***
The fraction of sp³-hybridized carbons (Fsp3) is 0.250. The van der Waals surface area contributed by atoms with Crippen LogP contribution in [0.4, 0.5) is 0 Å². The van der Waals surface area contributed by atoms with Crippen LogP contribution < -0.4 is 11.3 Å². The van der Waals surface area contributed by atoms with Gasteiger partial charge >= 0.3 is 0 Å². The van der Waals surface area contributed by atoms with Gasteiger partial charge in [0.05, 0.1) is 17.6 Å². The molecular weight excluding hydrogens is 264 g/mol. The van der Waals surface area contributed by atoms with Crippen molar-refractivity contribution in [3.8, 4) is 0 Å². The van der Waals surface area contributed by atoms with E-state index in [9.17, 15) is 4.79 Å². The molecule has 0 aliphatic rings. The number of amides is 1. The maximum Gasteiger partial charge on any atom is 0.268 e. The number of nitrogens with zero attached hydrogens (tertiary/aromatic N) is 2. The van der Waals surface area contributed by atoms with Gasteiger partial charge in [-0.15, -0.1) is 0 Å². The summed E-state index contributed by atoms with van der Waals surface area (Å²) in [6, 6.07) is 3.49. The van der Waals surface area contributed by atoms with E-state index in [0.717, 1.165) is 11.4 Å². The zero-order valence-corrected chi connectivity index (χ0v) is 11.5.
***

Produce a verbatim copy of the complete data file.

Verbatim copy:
The fraction of sp³-hybridized carbons (Fsp3) is 0.250. The van der Waals surface area contributed by atoms with Crippen LogP contribution in [0.4, 0.5) is 0 Å². The van der Waals surface area contributed by atoms with Crippen LogP contribution < -0.4 is 11.3 Å². The van der Waals surface area contributed by atoms with Gasteiger partial charge >= 0.3 is 0 Å². The van der Waals surface area contributed by atoms with Gasteiger partial charge in [0.05, 0.1) is 17.6 Å². The molecular weight excluding hydrogens is 264 g/mol. The van der Waals surface area contributed by atoms with Crippen molar-refractivity contribution in [3.8, 4) is 0 Å². The van der Waals surface area contributed by atoms with E-state index in [9.17, 15) is 4.79 Å². The molecule has 0 aliphatic rings. The number of amides is 1. The maximum Gasteiger partial charge on any atom is 0.268 e. The number of nitrogens with zero attached hydrogens (tertiary/aromatic N) is 2. The van der Waals surface area contributed by atoms with Gasteiger partial charge in [-0.15, -0.1) is 0 Å². The summed E-state index contributed by atoms with van der Waals surface area (Å²) in [6, 6.07) is 3.49. The van der Waals surface area contributed by atoms with E-state index in [0.717, 1.165) is 11.4 Å². The zero-order valence-corrected chi connectivity index (χ0v) is 11.5.